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A Mosque Without a Minaret
People, Travel

A Mosque Without a Minaret

Shah Abbas, who ruled from 1586 to 1629, is generally considered the greatest ruler of the Safavid dynasty. He moved his kingdom’s capital from Qazvin to Isfahan, making the city the pinnacle of Safavid architecture.
Shah Abbas expanded and beautified the old city of Isfahan for his capital. Building on earlier Persian designs that included tiled ‘onion’ domes and iwans (great porches or portals), Shah Abbas’ architects built a city of multicolored monuments such as Masjid-Imam and the public square Naqsh-Jahan. And standing on the eastern side of Naqsh-Jahan Square, one of the architectural masterpieces of Safavid era: Masjid Sheikh Lotfollah, designed by chief architect know to his contemporary colleagues as Master Hossein.
According to an article by Mohammad-Baqer Khosravi, published by Iran Art News, the construction of Masjid Sheikh Lotfollah started in 1603, after Shah Abbas was told that the Shiite scholar Sheikh Lotfollah took refuge in Iran from Jabal Amel, a mountainous region of Southern Lebanon.
Shah Abbas invited Sheikh Lotfollah to Isfahan, and asked his architects, who had recently constructed the Naqsh-Jahan Square, to design and build a school and a place of worship befitting his honorable guest from Lebanon.
The architects presented their proposals, among which a queer design caught Shah Abbas’ attention. It was a work by an old man called Master Hossein. His was a little mosque with neither a courtyard nor a minaret.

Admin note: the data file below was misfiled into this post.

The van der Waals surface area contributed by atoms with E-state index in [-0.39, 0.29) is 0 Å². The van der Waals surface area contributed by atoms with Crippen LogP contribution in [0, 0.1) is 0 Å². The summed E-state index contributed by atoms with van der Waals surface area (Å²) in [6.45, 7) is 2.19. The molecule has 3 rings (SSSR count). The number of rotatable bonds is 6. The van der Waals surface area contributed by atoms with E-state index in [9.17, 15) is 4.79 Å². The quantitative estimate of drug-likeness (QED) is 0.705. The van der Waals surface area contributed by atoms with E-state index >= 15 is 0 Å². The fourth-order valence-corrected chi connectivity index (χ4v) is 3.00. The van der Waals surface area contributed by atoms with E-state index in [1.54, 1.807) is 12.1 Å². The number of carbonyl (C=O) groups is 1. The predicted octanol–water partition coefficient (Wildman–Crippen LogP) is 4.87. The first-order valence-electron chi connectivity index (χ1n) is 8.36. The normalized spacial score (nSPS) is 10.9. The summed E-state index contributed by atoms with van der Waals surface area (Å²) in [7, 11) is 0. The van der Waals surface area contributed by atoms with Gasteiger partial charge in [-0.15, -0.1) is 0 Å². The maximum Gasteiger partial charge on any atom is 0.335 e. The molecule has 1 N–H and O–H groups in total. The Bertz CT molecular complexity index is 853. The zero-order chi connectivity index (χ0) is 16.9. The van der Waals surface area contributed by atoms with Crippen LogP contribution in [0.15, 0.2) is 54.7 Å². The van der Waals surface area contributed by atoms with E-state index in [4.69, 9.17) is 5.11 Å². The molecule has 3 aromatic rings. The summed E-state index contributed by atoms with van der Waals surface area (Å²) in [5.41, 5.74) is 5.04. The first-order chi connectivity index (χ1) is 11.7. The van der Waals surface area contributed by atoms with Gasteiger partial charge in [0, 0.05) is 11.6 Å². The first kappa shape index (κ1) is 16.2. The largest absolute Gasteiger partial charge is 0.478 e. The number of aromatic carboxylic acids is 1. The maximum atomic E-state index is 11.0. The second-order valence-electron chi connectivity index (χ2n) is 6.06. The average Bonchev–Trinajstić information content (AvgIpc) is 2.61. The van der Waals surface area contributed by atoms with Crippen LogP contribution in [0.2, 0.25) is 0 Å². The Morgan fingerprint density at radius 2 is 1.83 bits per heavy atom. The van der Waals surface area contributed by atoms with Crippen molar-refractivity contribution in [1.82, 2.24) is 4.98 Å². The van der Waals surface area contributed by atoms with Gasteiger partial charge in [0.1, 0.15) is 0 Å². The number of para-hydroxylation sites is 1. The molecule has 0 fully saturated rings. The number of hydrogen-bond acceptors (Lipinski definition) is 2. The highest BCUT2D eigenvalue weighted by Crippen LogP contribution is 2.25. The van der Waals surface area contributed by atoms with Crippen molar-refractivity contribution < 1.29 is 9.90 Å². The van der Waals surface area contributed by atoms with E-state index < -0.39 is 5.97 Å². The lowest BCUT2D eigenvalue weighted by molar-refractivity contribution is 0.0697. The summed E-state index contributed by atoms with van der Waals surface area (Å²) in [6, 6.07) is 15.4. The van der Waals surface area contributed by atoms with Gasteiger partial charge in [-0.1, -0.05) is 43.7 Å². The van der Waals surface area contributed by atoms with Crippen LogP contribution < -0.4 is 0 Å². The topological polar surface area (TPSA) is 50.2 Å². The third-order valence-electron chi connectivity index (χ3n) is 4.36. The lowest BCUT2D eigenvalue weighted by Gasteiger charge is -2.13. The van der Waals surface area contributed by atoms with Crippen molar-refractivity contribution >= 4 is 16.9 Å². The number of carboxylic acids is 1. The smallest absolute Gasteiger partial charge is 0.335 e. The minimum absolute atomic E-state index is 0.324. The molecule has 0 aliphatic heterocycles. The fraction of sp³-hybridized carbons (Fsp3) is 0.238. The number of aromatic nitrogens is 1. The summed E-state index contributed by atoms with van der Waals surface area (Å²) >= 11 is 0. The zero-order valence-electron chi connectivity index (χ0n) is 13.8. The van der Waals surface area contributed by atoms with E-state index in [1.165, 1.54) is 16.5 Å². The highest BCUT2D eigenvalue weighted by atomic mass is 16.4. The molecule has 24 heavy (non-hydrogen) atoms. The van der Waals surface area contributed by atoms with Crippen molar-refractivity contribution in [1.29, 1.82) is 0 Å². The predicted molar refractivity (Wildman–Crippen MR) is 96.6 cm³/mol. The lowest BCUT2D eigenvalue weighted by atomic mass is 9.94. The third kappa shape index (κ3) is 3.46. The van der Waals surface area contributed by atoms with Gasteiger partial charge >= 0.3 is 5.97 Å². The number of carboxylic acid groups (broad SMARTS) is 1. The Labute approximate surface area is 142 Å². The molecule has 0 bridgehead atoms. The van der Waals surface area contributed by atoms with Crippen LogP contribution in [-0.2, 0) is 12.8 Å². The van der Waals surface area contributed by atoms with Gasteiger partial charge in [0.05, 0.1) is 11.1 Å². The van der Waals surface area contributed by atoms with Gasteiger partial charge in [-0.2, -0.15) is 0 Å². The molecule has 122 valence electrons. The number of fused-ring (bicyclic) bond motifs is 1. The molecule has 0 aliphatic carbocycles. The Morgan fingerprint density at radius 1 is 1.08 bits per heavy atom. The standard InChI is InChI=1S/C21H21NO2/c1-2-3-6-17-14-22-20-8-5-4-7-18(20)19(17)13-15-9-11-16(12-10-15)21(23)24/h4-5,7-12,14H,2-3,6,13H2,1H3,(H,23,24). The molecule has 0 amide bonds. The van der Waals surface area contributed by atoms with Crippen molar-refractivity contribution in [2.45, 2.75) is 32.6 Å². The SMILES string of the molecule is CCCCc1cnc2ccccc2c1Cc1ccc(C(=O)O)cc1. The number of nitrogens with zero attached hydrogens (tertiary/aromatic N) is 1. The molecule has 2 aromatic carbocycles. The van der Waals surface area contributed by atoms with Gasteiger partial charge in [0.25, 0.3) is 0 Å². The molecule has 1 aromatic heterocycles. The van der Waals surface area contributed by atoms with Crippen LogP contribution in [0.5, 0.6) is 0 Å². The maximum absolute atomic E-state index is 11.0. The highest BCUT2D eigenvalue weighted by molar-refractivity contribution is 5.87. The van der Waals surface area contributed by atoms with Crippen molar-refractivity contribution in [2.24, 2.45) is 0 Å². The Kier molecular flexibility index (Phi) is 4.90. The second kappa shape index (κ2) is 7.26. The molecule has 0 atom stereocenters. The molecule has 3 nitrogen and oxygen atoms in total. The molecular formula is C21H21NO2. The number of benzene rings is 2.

The design was argued against by architects from the technical question of solidity; “with no minarets flanking the archway, nothing will hold the arch in place. Even in Yazd Jame Mosque, there are additional reinforcements at the back of the minarets.”
But the old master had already come up with a solution; the archway, designed at a moderate height, would be backed by the walls surrounding the square. Now when the visitors pass under the entrance, they enter an L-shaped yard before they reach a soaring dome.
Master Hossein had included the L-shaped yard in his plan to align the mosque with the qibla, the direction of Ka’ba in Mecca. With the L-shaped yard included, the outer archway of the mosque faces the palace of Ali-Qapu westward, while the inner doors open south to let the visitors under the dome, as prescribed by traditional Islamic architecture.
The master was diligent in every detail. The inscriptions were lavished with elaborate calligraphy of Qur’anic verses after the letterings of the renowned calligrapher Reza Tabrizi who changed his name to Reza Abbasi when he left Tabriz for Safavid court in Isfahan.
As opposed to the grandeur of the nearby Masjid-Imam, one can see a more delicate touch in the tiles and decoration. Every tile of the mosque was laid with precision. The yellow-dominated ceiling makes a stark contrast with the blue mihrab. One can  go on staring at the ceiling for an hour or two without getting tired.
After the death of Sheikh Lotfollah, his namesake mosque became a private, luxurious place of prayer and worship for Shah Abbas I and the ladies of the royal family.
As intended in the master’s plan, across from Masjid Sheikh Lotfollah stands the palace of Ali-Qapu, the ceremonial palace of Shah Abbas. There are legends and rumors about how the two buildings were interconnected by an underground passage which was later sealed.
They say Shah Abbas commissioned the underground passage between the palace and the mosque. This allowed the women of his harem to secretly make their passage to the mosque without being seen by the people on the square.

 

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